Having turned round its North American shale business, Royal Dutch Shell is putting so-called unconventional energy at the heart of its long-term growth plans, and believes lessons from the revamp can be applied across the company.
Greg Guidry, head of the Anglo-Dutch group’s unconventionals business, told Reuters a drive to slash costs and streamline decision-making had put his division largely on a par with leading rivals in terms of productivity and efficiency.
And now the rest of Shell could reap the benefits too.
“The executive committee charged us to be a catalyst for change within the broader Shell,” Guidry said in an interview.
He also said Shell planned to make small acquisitions near its existing North American shale areas, notably from producers struggling in the current industry downturn, and hoped to launch an early production well this year in Argentina’s Vaca Muerta, considered the world’s No.2 shale resource after North America.
That’s quite a change in fortunes.
As recently as late last year, Shell Chief Executive Ben van Beurden was considering jettisoning the unconventionals business over concerns it would drag down group profitability after the group’s $54 billion acquisition of BG Group in February.
Shell and rivals including Chevron and Exxon Mobil were late to the shale revolution at the end of the last decade and struggled to match the success of smaller independent producers that increased U.S. output by around 4 million barrels per day between 2008 and 2015.
Oil majors’ often cautious pace in complex, high-risk projects was ill-suited to the nimble needs of shale, which requires drilling hundreds of wells and injecting water at high pressure to break the rock that holds oil and gas.
So Shell moved to adapt.
In recent years, it has shed half of its North American unconventional assets for around $4 billion to focus on four areas in the United States and Canada.
It has cut its technical check-list for drilling shale wells from 20,000 requirements to less than 200 and given managers “end-to-end” control of the production process from well exploration through to well abandonment, Guidry said.
The division’s efficiency has risen by 50 percent over the past three years, production has grown by 35 percent and capital spending is down by 60 percent to around $2.0-$2.5 billion.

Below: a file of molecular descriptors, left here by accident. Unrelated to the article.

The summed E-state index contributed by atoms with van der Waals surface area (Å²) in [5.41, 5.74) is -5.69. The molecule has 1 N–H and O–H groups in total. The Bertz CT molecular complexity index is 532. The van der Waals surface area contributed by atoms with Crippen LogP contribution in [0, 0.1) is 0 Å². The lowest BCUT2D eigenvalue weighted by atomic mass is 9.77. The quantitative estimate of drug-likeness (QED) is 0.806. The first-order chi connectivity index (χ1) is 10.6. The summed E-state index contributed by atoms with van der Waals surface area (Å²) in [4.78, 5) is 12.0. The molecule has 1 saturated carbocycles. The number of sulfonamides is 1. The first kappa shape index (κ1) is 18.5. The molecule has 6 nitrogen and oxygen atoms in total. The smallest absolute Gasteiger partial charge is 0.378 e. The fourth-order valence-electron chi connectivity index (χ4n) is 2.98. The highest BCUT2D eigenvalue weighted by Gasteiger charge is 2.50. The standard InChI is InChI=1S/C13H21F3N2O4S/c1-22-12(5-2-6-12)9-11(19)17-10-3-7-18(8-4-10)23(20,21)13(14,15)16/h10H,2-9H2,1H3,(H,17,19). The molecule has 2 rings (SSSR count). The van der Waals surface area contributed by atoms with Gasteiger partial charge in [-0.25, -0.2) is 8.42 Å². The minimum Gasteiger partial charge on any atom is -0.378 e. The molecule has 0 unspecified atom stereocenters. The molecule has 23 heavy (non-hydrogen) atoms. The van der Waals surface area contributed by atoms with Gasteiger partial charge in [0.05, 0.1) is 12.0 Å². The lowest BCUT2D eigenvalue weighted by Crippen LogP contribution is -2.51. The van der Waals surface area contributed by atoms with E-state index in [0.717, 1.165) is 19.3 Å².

Today, Shell makes a profit from shale oil production in “sweet spots” in the Permian, where Shell has a joint venture with Anadarko, or Duvernay in Canada with crude prices of $40 a barrel, Guidry said. After dipping below $30 in January, Brent crude is currently trading around $48.
“In terms of execution, we are completely competitive and have aspirations to be leading,” Guidry said, adding the business could now compete with leading shale producers such as Pioneer Natural Resources and EOG Resources, though costs still could be reduced.
Advances in technology meant there was scope to increase oil recovery from shale rock from today’s 7-9 percent by another 1-3 percent over the coming years, Guidry added.
“That is billions of barrels. We absolutely can reach that,” the 55-year-old American said.
And unlike multi-billion deepwater projects, shale can be turned on “with the drop of a hat,” Guidry said.
“We have more resource on our books with half the assets that we did when we got started.”
At around 300,000 barrels per day, shale today represents around 8 percent of Shell’s overall production. However, Shell holds shale reserves of around 12 billion barrels, roughly as much as its deepwater resources, Guidry said.
The shale business got its reward earlier this month when Van Beurden identified it as a key growth priority for Shell in the next decade along with renewable energy.
What’s more, Shell engineers are now using the experience in the shale business to improve deepwater projects, which helped knock out $1.5 billion in costs for the development of the Stones field in the Gulf of Mexico.
As oil producers scrap costly and complex projects such as deepwater fields and sharply reduce budgets in the face of the oil price downturn, they are turning again to onshore shale which offers quicker returns and lower investments.
Some analysts, including at Bernstein, still argue Shell should divest the shale business to focus on core strengths such as deepwater and liquefied natural gas (LNG), which are generating larger profits.
“Surely private equity would have offered some healthy cash proceeds for this business today,” said Bernstein analyst Oswald Clint, who rates Shell shares “outperform”.
But analysts at U.S. investment bank Tudor Pickering, Holt and Co. see growing value in Shell’s unconventional portfolio, particularly in the Permian basin, which they value at $13 billion if oil hits $75 a barrel.
“We believe Shell’s North American unconventional portfolio is less core relative to global deepwater and LNG but we do see additional value that should command a premium multiple when compared to its European supermajor peers,” they said.
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